Building Student Agency in a St. Louis Makerspace

Maker and DIY Movement

Building Student Agency in a St. Louis Makerspace

By Andrew Goodin     Oct 9, 2014

Building Student Agency in a St. Louis Makerspace

This article is part of the guide: How to Build Your Makerspace.

Rarely in schools do students have an opportunity to create freely and set all of the constraints of a project, but in the Makerspace at Grand Center Arts Academy (GCAA), a public charter school in St. Louis, MO, self-sufficient creation is the expectation. Curious how to make your own, and draw students in? Here’s our story.

Validating the Hypothesis

The Makerspace at Grand Center Arts Academy opened as a pilot program in the spring semester of 2012 with a budget of $100 and a crew of accommodating custodians who provided a wealth of cardboard. Students in 7th grade were permitted to visit on Fridays during study hall or lunch.

“Although some students worked on coding, Arduino, and 3D design, the core focus was on design thinking, not skill-building. Students used cardboard and other cheap materials to solve everyday problems kids face at school,” said Gregory Hill, co-founder of The Disruption Department who started the Makerspace at GCAA.

Throughout this pilot program, we saw students wanting to define challenges and generate solutions. With this validated hypothesis, in combination with popular support from students, parents, and staff, GCAA expanded the Makerspace in its second year to a larger space with additional hours.

Encouraging Student Agency

Starting in the early 2013-2014 school year, students of all grades were able to drop-in before school, throughout the day, and after school. An average of 70 students a day visited the Makerspace last year, coming in to work on a variety of physical and digital projects. Highlights included an eighth grader who built and programmed a robotic garden that was featured on the MAKE: Blog and two sixth graders who won honorable mention in the ePals Spark! Lab Invent It Challenge.

Now in its third year, student interest in the Makerspace resulted in the formation of three courses that are offered during the school day.

  • Design Thinking 101 is a semester-long middle school course where students develop solutions to teacher-designed challenges.
  • Make, Hack, Play is a yearlong middle school course where students are empowered to design the challenges and solutions
  • STEAM Innovation Lab is a yearlong high school course where students work on design projects that integrate multiple content areas.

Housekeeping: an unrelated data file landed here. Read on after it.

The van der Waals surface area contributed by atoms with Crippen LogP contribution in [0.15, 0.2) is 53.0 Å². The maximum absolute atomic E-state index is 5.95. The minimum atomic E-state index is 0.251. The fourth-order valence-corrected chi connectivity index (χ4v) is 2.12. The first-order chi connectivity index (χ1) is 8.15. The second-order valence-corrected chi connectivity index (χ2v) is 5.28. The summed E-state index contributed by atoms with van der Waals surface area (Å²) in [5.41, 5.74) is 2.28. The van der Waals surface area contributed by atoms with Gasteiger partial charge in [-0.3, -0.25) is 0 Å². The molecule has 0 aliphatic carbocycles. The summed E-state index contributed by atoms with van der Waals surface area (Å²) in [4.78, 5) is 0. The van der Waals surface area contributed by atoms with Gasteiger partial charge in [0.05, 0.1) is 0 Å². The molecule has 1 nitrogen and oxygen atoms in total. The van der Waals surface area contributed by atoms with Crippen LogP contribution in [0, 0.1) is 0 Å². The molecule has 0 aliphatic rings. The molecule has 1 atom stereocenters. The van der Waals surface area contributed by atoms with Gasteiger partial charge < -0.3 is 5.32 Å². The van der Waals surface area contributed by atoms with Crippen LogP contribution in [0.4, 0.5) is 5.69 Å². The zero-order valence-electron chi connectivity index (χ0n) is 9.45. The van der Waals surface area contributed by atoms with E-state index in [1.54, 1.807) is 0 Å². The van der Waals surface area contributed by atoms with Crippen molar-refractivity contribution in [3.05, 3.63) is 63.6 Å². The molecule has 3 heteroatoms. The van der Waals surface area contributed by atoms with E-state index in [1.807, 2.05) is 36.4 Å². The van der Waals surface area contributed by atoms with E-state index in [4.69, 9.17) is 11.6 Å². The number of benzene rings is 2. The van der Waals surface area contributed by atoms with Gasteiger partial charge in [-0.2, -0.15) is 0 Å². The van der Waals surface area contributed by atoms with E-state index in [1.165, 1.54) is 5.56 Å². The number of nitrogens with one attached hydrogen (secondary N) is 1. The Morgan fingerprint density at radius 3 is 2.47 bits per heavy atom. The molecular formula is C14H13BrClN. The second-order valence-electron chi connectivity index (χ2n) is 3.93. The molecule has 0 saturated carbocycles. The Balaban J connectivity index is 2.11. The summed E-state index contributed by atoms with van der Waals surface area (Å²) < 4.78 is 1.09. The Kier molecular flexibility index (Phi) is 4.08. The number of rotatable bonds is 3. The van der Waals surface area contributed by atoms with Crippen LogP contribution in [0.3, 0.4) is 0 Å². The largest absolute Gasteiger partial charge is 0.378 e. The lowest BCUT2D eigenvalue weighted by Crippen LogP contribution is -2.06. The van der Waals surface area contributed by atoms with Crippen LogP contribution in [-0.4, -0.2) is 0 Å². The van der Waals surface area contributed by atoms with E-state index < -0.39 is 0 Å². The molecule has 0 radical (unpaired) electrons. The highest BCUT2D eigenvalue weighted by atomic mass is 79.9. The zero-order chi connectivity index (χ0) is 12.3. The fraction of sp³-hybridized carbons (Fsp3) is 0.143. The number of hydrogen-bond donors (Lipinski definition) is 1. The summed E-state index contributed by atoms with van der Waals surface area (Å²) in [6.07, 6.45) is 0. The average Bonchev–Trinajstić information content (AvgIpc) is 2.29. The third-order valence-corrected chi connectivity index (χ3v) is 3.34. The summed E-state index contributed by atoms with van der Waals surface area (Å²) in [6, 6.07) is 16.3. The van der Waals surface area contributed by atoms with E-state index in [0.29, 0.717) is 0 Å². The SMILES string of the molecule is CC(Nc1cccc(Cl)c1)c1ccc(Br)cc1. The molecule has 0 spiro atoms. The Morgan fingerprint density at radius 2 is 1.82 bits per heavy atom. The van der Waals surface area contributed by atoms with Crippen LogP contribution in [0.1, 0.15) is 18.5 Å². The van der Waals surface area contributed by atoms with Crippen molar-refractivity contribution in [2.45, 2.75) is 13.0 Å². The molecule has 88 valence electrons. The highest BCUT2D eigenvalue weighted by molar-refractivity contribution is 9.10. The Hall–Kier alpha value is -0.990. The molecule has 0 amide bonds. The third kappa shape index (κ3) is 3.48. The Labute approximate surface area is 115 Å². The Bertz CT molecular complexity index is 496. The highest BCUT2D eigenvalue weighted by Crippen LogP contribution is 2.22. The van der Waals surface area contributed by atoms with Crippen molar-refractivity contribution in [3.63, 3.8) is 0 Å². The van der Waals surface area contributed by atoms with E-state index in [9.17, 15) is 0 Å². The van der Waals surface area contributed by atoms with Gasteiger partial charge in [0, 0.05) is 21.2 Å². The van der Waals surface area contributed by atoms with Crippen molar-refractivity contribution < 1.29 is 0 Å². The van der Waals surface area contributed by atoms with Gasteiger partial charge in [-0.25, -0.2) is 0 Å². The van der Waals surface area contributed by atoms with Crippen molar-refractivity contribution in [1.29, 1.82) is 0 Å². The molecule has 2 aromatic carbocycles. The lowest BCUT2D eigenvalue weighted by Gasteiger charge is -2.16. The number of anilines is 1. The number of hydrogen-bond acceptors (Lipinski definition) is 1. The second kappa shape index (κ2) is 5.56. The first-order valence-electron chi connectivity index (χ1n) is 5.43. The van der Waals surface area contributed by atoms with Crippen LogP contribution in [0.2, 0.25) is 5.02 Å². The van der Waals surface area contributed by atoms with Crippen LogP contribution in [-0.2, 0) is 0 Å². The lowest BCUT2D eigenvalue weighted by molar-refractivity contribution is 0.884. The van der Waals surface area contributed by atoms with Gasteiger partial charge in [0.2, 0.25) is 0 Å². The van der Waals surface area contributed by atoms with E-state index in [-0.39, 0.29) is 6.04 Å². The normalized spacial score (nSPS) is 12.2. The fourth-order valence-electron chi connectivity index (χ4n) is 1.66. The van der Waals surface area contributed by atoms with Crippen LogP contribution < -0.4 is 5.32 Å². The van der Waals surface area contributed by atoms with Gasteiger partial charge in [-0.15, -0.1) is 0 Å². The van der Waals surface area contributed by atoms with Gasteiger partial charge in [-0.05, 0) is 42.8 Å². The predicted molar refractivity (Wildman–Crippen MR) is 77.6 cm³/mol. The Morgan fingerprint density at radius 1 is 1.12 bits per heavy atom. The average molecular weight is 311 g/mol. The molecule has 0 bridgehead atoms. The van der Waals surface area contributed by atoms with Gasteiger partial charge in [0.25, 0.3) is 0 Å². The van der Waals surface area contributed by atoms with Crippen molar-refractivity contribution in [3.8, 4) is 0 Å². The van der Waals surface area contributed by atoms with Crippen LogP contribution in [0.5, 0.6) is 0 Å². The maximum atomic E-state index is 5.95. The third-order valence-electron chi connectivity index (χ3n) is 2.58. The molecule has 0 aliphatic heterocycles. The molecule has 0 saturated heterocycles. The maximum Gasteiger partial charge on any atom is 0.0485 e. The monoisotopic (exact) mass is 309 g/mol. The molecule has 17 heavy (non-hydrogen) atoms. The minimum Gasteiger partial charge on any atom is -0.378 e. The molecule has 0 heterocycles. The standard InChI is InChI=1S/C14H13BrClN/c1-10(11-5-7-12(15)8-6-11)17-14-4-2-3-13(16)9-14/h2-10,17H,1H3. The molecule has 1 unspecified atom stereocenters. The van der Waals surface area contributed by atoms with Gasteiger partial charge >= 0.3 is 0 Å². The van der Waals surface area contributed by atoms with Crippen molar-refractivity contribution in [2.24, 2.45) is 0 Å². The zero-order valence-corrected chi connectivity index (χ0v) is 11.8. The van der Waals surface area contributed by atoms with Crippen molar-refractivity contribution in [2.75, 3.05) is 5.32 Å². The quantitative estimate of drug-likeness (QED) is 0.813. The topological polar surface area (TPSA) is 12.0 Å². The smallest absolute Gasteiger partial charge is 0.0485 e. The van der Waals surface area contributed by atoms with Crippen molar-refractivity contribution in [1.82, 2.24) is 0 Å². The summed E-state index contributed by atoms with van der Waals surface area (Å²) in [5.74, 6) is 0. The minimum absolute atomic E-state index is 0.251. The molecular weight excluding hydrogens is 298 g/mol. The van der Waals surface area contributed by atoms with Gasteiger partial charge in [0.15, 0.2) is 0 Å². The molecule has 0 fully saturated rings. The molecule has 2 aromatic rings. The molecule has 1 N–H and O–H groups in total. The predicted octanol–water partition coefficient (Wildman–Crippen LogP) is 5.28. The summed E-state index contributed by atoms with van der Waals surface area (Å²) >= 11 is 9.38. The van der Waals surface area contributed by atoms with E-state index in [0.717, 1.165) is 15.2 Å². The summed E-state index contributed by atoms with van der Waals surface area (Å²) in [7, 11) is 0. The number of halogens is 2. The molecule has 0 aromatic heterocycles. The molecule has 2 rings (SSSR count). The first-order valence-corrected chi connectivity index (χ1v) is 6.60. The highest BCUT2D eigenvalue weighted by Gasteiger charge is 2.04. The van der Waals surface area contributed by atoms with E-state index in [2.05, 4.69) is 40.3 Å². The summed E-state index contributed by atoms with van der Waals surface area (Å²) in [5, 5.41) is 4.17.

Students not enrolled in the courses are still able to drop-in to work on projects during the day, and all three makerspace courses have 20% time embedded for students to work on projects of their choosing.

The Student Response

To really see how this Makerspace has affected the daily life and practices of a student, let’s follow eighth grader Angelo Carrothers.

Angelo visits the Makerspace most days of the week during his study hall--as long as he can show his teacher that he finished his homework.

The first time Angelo ever visited, he completed the required Makerspace Orientation, which included a Makerspace scavenger hunt for items such as tape, rulers, and the materials necessary to power a lightbulb. The goal of the scavenger hunt is for students to start searching through makerspace materials right away, and to understand that is their space--a student space.

Since then, Angelo has made a variety of projects including stop-motion animations, a spinning top, and fixing a broken alarm clock (a wire came unsoldered). In April, Angelo even submitted a pooper-scooper prototype as part of a grant funded by Old Friends Senior Dog Sanctuary in Mount Juliet, TN. But Angelo’s most popular project, by far, is his cardboard skee-ball game. The device exemplifies Angelo’s application of “Design Thinking” and was featured as part of a Makerspace Museum during EdCamp St. Louis.

“He was very proud of himself when he completed it and got to go to the conference. I could tell by his reaction how excited his was. There’s really nothing that he can’t create,” said Angela Carrothers, Angelo’s mom. “He learned not only how to create something from scratch, but also how to tie in the high tech aspects too.”

Angelo’s skee-ball machine started as a piece of inclined cardboard and a marble. Angelo had students in the Makerspace try to roll the marble to see how far it would go. His second iteration included multiple holes for the marble to launch into. Angelo continually tested an improved his design. His iterations included resized 3D printed skeeballs, point values for the holes (cut from vinyl with a Silhouette CAMEO) and a ball return. Users of his game loved playing, but hated taking score, so Angelo taught himself to program a scoreboard using Scratch.

Angelo learned a variety of design skills throughout his skee-ball project: precision cardboard cutting, vinyl cutting, and using Tinkercad for 3D design, but he also learned design thinking - how to test and iterate a project, and grew his creative confidence. None of these skills were explicitly taught, but rather learned by nature of being motivated to finish his chosen project.

Angelo’s experience in the Makerspace is just one of many that validates the power of student-driven projects in a collaborative space. The Makerspace creates a unique atmosphere for students to be active participants in creating their own knowledge. Because students are driven by the product they hope to create, they push themselves to learn whatever skills are necessary to make it a reality.

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